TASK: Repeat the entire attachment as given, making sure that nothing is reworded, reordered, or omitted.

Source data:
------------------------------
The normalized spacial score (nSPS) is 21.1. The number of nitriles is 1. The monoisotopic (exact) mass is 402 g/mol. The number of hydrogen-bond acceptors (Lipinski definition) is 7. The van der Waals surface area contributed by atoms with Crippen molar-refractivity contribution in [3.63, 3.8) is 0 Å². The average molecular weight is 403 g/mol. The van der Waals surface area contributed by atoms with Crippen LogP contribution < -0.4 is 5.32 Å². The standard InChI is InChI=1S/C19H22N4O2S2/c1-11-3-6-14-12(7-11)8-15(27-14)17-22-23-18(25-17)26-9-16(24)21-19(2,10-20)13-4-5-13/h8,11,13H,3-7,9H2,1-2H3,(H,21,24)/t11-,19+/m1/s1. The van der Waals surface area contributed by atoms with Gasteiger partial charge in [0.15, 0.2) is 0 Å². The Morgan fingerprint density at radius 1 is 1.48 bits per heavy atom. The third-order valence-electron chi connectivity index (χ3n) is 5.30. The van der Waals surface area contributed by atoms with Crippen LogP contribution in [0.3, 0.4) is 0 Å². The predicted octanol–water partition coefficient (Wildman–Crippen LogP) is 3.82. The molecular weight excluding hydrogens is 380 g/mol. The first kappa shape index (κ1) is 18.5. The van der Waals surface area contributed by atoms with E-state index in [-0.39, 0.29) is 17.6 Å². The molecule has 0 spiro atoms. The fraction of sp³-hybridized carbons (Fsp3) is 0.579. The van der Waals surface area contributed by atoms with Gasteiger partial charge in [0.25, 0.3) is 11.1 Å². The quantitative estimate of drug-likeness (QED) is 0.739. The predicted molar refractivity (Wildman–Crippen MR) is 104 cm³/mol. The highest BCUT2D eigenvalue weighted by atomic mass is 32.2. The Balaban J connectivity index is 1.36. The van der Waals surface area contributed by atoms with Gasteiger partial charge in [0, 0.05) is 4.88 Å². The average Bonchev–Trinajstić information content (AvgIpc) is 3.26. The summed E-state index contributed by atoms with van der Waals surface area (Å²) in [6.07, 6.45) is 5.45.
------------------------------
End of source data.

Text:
The normalized spacial score (nSPS) is 21.1. The number of nitriles is 1. The monoisotopic (exact) mass is 402 g/mol. The number of hydrogen-bond acceptors (Lipinski definition) is 7. The van der Waals surface area contributed by atoms with Crippen molar-refractivity contribution in [3.63, 3.8) is 0 Å². The average molecular weight is 403 g/mol. The van der Waals surface area contributed by atoms with Crippen LogP contribution < -0.4 is 5.32 Å². The standard InChI is InChI=1S/C19H22N4O2S2/c1-11-3-6-14-12(7-11)8-15(27-14)17-22-23-18(25-17)26-9-16(24)21-19(2,10-20)13-4-5-13/h8,11,13H,3-7,9H2,1-2H3,(H,21,24)/t11-,19+/m1/s1. The van der Waals surface area contributed by atoms with Gasteiger partial charge in [0.15, 0.2) is 0 Å². The Morgan fingerprint density at radius 1 is 1.48 bits per heavy atom. The third-order valence-electron chi connectivity index (χ3n) is 5.30. The van der Waals surface area contributed by atoms with Crippen LogP contribution in [0.3, 0.4) is 0 Å². The predicted octanol–water partition coefficient (Wildman–Crippen LogP) is 3.82. The molecular weight excluding hydrogens is 380 g/mol. The first kappa shape index (κ1) is 18.5. The van der Waals surface area contributed by atoms with E-state index in [-0.39, 0.29) is 17.6 Å². The molecule has 0 spiro atoms. The fraction of sp³-hybridized carbons (Fsp3) is 0.579. The van der Waals surface area contributed by atoms with Gasteiger partial charge in [0.25, 0.3) is 11.1 Å². The quantitative estimate of drug-likeness (QED) is 0.739. The predicted molar refractivity (Wildman–Crippen MR) is 104 cm³/mol. The highest BCUT2D eigenvalue weighted by atomic mass is 32.2. The Balaban J connectivity index is 1.36. The van der Waals surface area contributed by atoms with Gasteiger partial charge in [0, 0.05) is 4.88 Å². The average Bonchev–Trinajstić information content (AvgIpc) is 3.26. The summed E-state index contributed by atoms with van der Waals surface area (Å²) in [6.07, 6.45) is 5.45.